The Indie Comics Spotlight is a series that aims to bring attention to independent comic books, publishers, and creators deserving of wider recognition. In this installment, we speak with Jess Herron, creator of the webcomic, Midnight Furies.
Tristian: Hello Jess! Thank you for taking time to speak with Geek Vibes Nation about your comic, Midnight Furies. Could you tell our audience a bit about yourself and your comic book?
Jess: Of course! I’m Jess Herron, a comic writer and artist based out of the US. I grew up reading a pretty wide variety of western sci-fi and fantasy, early webcomics, as well as American superhero comics and Japanese manga. I pull from all those influences to create the kind of feminist stories that I wish I had had available to me as a young adult.
Midnight Furies is a queer supernatural sports comic about a 17-year-old high school dropout, Zoe Maxwell, desperate for any way to keep playing basketball. Her friend Chase has the answer: an interdimensional basketball tournament called The Midnight Games, where you can play for time added onto your life! But Zoe has to be careful. There’s something fishy going on in the Midnight Games, and Chase is playing for more than just points…
Tristian: What made you want to create your own comics? What were some of your inspirations?
Jess: I actually grew up writing prose and drawing illustrations separately from each other, on top of reading pretty much everything I could get my hands on. Right before college, I read The Long Halloween and thought “damn, what would this look like if it was moving?” and decided to go into animation. But after studying film and hand-drawn animation in college, I realized that it was an INSANE amount of work! So I pivoted and took another career direction for a while, until my late 20s when I realized that I was desperate to tell stories again, and this time with comics. Luckily, comic paneling and film/animation have a lot of skill crossover, so it felt pretty natural to slide into making comics.
The Long Halloween is still one of my favorite graphic novels, hands-down. I’m also a huge fan of Hajime no Ippo, Haikyuu, Slam Dunk, and One Piece. More recently I’ve really enjoyed Space Bandits, Not Drunk Enough, Pretty Deadly, and Check! Please.
Tristian: What are some of the highs of producing your own comic? How do you deal with the lows?
Jess: The highs are definitely the creative control I have, and the genuine positive reactions I get from fans online. When I started it, Midnight Furies was kind of a risk, genre-wise, so I wasn’t sure if people would be into it. But then there was such an immediate positive response! It was really wonderful. And that feeling definitely helps get me through the lows. I had a bad repetitive stress injury going into the project, and the frustrations of dealing with that on top of the comic and the day job really taught me about the importance of working sustainably. If my health and mental well-being aren’t taken care of, then nothing’s getting done!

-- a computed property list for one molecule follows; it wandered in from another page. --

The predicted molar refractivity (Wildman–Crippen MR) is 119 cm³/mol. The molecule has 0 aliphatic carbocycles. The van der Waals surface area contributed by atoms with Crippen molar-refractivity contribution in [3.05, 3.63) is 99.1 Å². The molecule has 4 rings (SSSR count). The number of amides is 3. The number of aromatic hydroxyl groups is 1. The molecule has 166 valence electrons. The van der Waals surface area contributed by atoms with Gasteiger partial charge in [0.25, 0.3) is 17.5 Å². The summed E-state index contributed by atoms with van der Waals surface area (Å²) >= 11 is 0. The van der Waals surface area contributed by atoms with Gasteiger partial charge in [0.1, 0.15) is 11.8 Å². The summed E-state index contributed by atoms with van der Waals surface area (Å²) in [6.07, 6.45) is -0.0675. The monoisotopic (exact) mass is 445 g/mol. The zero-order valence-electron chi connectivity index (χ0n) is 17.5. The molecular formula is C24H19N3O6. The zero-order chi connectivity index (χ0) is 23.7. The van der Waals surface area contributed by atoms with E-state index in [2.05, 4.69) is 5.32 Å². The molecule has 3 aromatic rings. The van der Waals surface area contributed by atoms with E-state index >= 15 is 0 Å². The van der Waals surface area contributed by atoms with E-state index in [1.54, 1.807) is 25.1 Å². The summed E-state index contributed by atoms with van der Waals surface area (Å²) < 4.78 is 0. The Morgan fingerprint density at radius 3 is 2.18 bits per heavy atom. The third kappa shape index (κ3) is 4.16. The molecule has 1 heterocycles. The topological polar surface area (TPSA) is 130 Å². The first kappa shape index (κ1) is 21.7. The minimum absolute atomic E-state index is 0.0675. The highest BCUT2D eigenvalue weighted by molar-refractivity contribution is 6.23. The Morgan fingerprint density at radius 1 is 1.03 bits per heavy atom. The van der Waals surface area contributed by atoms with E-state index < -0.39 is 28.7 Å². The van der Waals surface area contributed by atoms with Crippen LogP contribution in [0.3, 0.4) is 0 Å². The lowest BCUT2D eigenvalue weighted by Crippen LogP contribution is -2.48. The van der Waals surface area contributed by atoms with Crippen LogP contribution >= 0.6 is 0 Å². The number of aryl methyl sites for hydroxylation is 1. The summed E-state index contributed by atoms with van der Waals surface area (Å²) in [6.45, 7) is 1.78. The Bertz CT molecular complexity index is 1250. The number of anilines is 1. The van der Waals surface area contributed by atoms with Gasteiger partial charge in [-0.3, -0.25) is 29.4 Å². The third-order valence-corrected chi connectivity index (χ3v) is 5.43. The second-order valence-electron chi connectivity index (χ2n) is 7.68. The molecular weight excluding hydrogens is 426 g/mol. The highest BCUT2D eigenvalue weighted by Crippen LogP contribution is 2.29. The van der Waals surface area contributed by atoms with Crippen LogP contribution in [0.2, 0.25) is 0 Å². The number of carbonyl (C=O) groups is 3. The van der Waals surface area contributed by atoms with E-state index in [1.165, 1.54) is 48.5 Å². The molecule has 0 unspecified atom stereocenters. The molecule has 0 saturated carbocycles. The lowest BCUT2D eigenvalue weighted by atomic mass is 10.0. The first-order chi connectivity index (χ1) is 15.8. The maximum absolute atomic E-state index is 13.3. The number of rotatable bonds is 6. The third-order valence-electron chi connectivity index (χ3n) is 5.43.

Tristian: What’s it like collaborating with an artist? Are there any difficulties? If so, how do you deal with them?
Jess: I do both the writing and art on Midnight Furies, actually! Sometimes I’m glad to be a one-woman pony show, because I get to have that full creative control, but someday I’d love to collaborate with an artist on a project. I’ve got a lot of stories to tell, and not enough time to draw them!
Tristian: What advice do you have for others who aspire to create their own comic? Or to start their own comic book company?
Jess: Nike had it right- Just do it. Wherever you’re at, whatever you can do, just do it. When I started Midnight Furies, I hadn’t picked up a pencil in 5 years and could barely move my hand for 20 minutes at a time. Work on a project that you’re passionate about, because that passion will get you through the rough parts and help you cultivate the dedication you need to see something through.
But that said… don’t feel the need to monetize your work. I know everyone’s about ‘the hustle’, and the economy’s in the crapper, but that’s a load of capitalist BS. If you want to make a living at it, cool. Practice your anatomy, color theory, composition, work discipline, etc. But if you have an idea and just want to have fun with it? Give yourself the freedom for it to be exactly that. Fun. We need more of that in the world.
Tristian: Where can our audience connect with you online and find your work?
Absolutely! My website:
Midnight Furies on Webtoon:
Me on Twitter:
Writer. Video Essayist. Film/TV Critic. Pop Culture Enthusiast.
When he isn’t writing for Geek Vibes Nation or creating content for his YouTube channel, Tristian can be found typing away at the young adult novel he has been working on for three years.